On Sunday night the Academy of Motion Picture Arts and Sciences, amazingly, named Moonlight the Best Picture of 2016. It was a victory made all the more stunning by the circumstances: after La La Land was initially announced as the winner, producer Jordan Horowitz told a shocked audience that Moonlight had actually won the award. A hush passed over the crowd, before eventually giving way to raucous applause. Jimmy Kimmel cracked a joke about Steve Harvey, Warren Beatty meekly apologized, and Barry Jenkins, who could hardly contain his surprise, gave a speech that put a period on the whole night. “Very clearly, even in my dreams this could not be true,” he said. “But to hell with dreams. I’m done with it, ‘cause this is true.”
After a year of controversy, the Oscars ceremony seemed to signal that the Academy’s efforts to improve diversity are working — at least where black artists are concerned. But let’s be plain here: it’s not enough, not when women and other marginalized groups are still underrepresented. The progress made on Sunday night came after years of sustained criticism that forced the industry to improve itself. Until it’s not surprising that the best picture of the year actually wins Best Picture, there will always be work to be done.
The Academy did manage to set a record even before the ceremony started, nominating six black actors for Oscar glory. For his role in Moonlight, Mahershala Ali took home the Best Supporting Actor Oscar, becoming the first Muslim actor ever to win an Academy Award. That fact alone made his one of the most important and politically relevant wins of the night.
And the milestones kept coming in. Viola Davis’ win for Best Supporting Actress in Fences made her the first black actress to earn an acting Emmy, a Tony, and an Oscar: Hollywood’s triple crown. Between Fences, Moonlight, and director Ezra Edelman’s Best Documentary winner O.J.: Made in America, the show produced more black winners than ever before. And by the end of the night, GLAAD president and CEO Sarah Kate Ellis cheered Moonlight for becoming the first LGBTQ film to win Best Picture.
But while we should celebrate these artists, we should temper our appreciation for the institution that finally hit these milestones. After all, how laudable is it really that more than three black actors won an Oscar in a single night, when the recipients are still overwhelmingly white? How can we cheer when deserving films that center LGBTQ lives still struggle to even compete? Meanwhile, let’s not forget the holes that still need filling. Lion’s Dev Patel was the first Indian actor in 13 years to receive a nomination, and the 13th Asian actor to get a nod overall. Rodrigo Prieto was the only Latinx nominee of the night for his work on Silence. Producer Joanna Natasegara was the only Oscar winner of Asian descent to win a competitive Academy Award, and, as my colleague Kaitlyn Tiffany pointed out, one of only four women outside of the acting categories to take home an award during the event.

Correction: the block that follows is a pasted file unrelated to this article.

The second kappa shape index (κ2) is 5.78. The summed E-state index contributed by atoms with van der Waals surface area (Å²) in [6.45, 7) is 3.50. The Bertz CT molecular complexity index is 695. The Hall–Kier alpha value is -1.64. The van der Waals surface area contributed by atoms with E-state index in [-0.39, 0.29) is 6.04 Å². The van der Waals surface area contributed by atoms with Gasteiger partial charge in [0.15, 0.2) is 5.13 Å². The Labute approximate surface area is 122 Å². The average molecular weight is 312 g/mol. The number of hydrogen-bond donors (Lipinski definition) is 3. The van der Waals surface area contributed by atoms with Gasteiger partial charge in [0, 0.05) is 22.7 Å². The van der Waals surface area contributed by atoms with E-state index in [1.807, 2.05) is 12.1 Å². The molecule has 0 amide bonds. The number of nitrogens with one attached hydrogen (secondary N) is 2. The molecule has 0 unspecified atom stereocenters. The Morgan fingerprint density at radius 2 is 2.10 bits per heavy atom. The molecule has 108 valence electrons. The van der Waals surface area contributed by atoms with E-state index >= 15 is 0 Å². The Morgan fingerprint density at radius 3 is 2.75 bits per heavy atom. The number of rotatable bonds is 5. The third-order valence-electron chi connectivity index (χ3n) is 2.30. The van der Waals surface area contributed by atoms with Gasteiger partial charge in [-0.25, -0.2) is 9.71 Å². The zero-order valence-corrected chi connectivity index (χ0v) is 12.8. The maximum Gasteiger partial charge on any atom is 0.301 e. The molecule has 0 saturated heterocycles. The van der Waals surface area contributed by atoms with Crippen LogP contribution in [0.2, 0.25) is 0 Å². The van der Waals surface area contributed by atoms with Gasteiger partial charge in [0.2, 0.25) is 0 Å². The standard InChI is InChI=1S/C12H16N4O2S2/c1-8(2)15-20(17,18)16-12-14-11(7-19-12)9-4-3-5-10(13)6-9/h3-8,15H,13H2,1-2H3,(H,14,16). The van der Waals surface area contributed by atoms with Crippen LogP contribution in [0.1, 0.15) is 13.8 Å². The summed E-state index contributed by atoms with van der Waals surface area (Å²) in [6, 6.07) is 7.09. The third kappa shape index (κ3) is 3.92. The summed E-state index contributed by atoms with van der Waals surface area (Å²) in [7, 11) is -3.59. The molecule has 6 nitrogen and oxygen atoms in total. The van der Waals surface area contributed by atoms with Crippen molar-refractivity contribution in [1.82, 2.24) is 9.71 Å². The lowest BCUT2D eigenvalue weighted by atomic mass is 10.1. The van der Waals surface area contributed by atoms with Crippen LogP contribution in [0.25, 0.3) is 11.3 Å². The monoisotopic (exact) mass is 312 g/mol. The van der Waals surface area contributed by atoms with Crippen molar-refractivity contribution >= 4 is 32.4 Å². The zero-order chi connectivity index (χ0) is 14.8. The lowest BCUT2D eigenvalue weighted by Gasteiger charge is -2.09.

Most telling is that there was shock over Moonlight’s win at all. Conventional wisdom in Hollywood held La La Land as the obvious favorite. Its 14 nominations tied All About Eve and Titanic, and both of those films won Best Picture. Damien Chazelle’s movie took top honors at award season shows like the Critics Choice Awards, the Directors Guild of America Awards, and the Golden Globes. And since it’s an escapist fantasy about Hollywood dreamers, it was seen as catnip for Academy voters. But as Vulture and Vox both point out, Moonlight is by far the more culturally relevant film, and after a year of public shaming and attempts at a cultural reboot in the Academy itself, it’s entirely possible that voters pushed harder for the film that seemed more in sync with our current political moment.
None of this suggests that Moonlight winning Best Picture shouldn’t be celebrated. The film is a moving, remarkable triumph, and deserved every award it won. But it won not just because it’s a stellar piece of art, but also because the Academy has been forced to reevaluate itself and its lackluster record of honoring work from non-white actors and filmmakers. That’s a sign that movements like #OscarsSoWhite are working, but rather than back off, it means that critics and audiences need to push that much harder. It means that while Hollywood still needs to do better in both making and honoring the work of people who aren’t straight cisgender white men, that improvement is possible — if the public demands it. And it means that until more perspectives are celebrated for their work in front of and behind the camera, scrutiny and protest will always be necessary.
Update 9pm ET: The article has been updated to clarify that Viola Davis’ triple crown is for acting.